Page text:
Seven Tips and Tricks for Using Drum Loops
While nearly everyone is aware of drum loops and their use in modern music, fewer folks know more than a handful of ways how they can be used.
We’d like to think since we’ve recorded, produced, and edited nearly 60 drum loop libraries that we can maybe add a few more tricks to your arsenal when it comes to working with loops. Of course, we did not invent these techniques. These are just tips and tricks we’ve learned from working with loops and ideas shared with us from customers. And, we thought they might be valuable to those of you out there with a limited bag of loop tricks and looking to achieve more when working with them.
While we will discuss drum loops specifically in today’s tutorial, many (if not all) of these techniques can be employed with all other sorts of loops as well. We just happen to work with drums exclusively, so we’ll stick with what we know.
So, how can you get more from your drum loops and create more music? Read on.
Tip 1 – Chop ‘em!
One of the easiest ways to get more out of your drum loops is to fire up your favorite audio editor and get busy chopping up your loops.
And, there’s nothing more fun to edit than a multi-bar loop. Every single Beta Monkey sample library has drum loops that are more than a single bar – in fact, you’ll find many two-bar, four-bar, and even eight-bar loops. And, within those multiple measures are many one-bar loops ready to carve out.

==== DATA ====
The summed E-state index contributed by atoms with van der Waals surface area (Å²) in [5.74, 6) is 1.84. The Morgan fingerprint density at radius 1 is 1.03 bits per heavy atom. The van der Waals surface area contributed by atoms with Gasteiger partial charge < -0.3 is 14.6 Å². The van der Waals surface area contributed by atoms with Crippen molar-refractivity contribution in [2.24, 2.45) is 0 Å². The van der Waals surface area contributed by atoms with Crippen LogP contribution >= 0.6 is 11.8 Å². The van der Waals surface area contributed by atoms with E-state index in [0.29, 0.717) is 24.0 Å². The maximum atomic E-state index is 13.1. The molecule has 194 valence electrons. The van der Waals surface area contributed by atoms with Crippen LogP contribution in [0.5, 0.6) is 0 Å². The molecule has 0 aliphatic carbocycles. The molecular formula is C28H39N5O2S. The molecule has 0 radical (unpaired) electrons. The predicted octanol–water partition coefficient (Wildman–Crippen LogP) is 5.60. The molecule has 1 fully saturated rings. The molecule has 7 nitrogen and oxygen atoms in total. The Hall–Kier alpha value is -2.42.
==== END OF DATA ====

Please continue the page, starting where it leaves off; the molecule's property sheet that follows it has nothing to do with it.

For example, say you’re really digging a four-bar loop. It makes sense musically and it’s a carefully-constructed rhythmic idea. But you could easily just pull a one-bar loop from anywhere in that longer loop. Maybe what you’re hearing in bars two and three is perfect for what you need. Just find the start and end of that phrase, copy and paste it in a new file, and save. That’s a great new groove right there.
Sometimes you’ll even hear great patterns in the middle of one bar into the next. There’s no shortage of sections you could copy and create new loops by chopping out the pieces you’re truly after. The following images illustrate this process visually:
Tip 2 – Crush’em!
Now that you’ve created a new drum loop from Tip 1, you could now do all sorts of things to them sonically. One approach would be to compress the drum track to the point where it starts taking on entirely new characteristics. Maybe you’re after a gritty lo-fi groove during the first verse that could then open up into the actual audio (unprocessed loop) for further verses or even pre-chorus.
Of course, compression is just a favorite effect of ours. Any number of other extreme EFX processing could likely create such interesting results as well.
Tip 3 – Add’em!
You could apply Tip 2 in a slightly different way, of course. By that, we mean adding a heavily-compressed version of the loop you’re working with the original loop audio. At that point, it’s a matter of blending the two together at levels that achieve the drum sound you’re after. This process is a well-known processing technique known as ‘parallel-compression’.
If you want a more detailed and thorough explanation, we’ve covered that in a previous tutorial: https://betamonkey.com/five-ways-process-drum-loops-stand-crowd/
If video is more your thing, here is a demonstration of parallel compression in use:
Tip 4 – Layer ‘em!
Another way to breathe new life into your drum loops is by layering single hit samples onto an existing loop. By doing this, you can change the rhythmic pattern and create a new feel altogether.
All Beta Monkey drum loop libraries include matching drum samples so finding and then stacking single hits onto existing loops is a breeze. Look for a detailed article and video on that topic in an upcoming tutorial.
Tip 5 – Mix ‘em!